Malcom in the Middle actor Frankie Muniz has recently revealed he can’t remember much about the series, due to suffering from mini-strokes, which have seriously impacted his memory.
The 31-year-old actor revealed he has had a serious amount of mini-strokes which have lead to his condition. Rest assured – mini strokes only occur in 10% of under 45’s and isn’t very common at all for this age range.
Suffering repeated strokes can alter blood flow in the brain and cause serious symptoms such as memory loss.
Frankie appeared in the sitcom between 2000-2006 and first suffered his first mini-stroke back in 2012 at the age of 26.
Before taking part in the USA’s Dancing With the Stars, he spoke to The Daily Mail about his condition:
“I’ve never been to the doctor and been like, you know, ‘Why don’t I have a memory?’ To be honest, I’ve never really talked about it.”
“It makes me a little sad. Things pop back into my mind that I should have remembered,” he said.
He even revealed that his girlfriend Paige jots down memories in a journal, so he can look back and try and remember happy times:
“I love to be able to look back,” he said. “It makes make a little sad that it doesn’t just pop back into my mind. Like, I should have remembered going to Australia. That’s something that people remember.”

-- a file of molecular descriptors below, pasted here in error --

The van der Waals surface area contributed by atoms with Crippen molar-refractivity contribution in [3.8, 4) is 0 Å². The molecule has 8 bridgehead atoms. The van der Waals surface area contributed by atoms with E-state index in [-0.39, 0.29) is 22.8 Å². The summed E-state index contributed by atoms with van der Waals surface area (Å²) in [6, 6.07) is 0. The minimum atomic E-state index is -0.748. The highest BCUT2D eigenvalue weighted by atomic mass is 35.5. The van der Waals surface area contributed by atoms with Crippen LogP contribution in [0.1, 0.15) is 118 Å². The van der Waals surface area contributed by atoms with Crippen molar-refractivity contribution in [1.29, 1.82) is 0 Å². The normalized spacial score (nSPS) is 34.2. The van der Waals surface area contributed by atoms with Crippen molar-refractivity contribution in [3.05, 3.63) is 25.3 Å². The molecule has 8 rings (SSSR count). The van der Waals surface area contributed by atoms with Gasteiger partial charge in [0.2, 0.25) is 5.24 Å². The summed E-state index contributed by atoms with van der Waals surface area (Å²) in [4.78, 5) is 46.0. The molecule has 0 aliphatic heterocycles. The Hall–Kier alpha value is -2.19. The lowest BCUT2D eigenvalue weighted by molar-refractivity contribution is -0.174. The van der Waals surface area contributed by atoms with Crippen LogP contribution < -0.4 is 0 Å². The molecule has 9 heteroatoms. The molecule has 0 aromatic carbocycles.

Frankie claims he has learned to live with his condition by putting a few strategies in place to still make the most of life:
“My most memorable year is 2017, because I learned to live in the present.
“I’m happy with my acting career, I’m happy the decision I made to drive race cars and to focus on music. Even if I don’t remember it all, I’m happy.'”
Mini-strokes should last a few minutes and luckily won’t cause any permanent damage to neurological functions:
‘They don’t leave any damage to the brain on imaging or lasting effects” Dr Schwamm explained.
After performing his dance routine on Dancing With the Stars, host Tom Bergeron asked Frankie:
“You seem to be almost at peace with the fact that you’re having memory issues – is that accurate or is that just acting?’
However, Frankie replied: “No, 100 percent. I mean, it’s not something that I necessarily think of. I’m just me, so I only know my brain and my life.
“But it’s weird when I talk to family or friends or people who I’ve worked with and they bring up things that I don’t quite grasp unless I see pictures and videos and stuff.”
In a previous interview, the Frankie stated that in spite of the condition, he is “just happy to be alive“.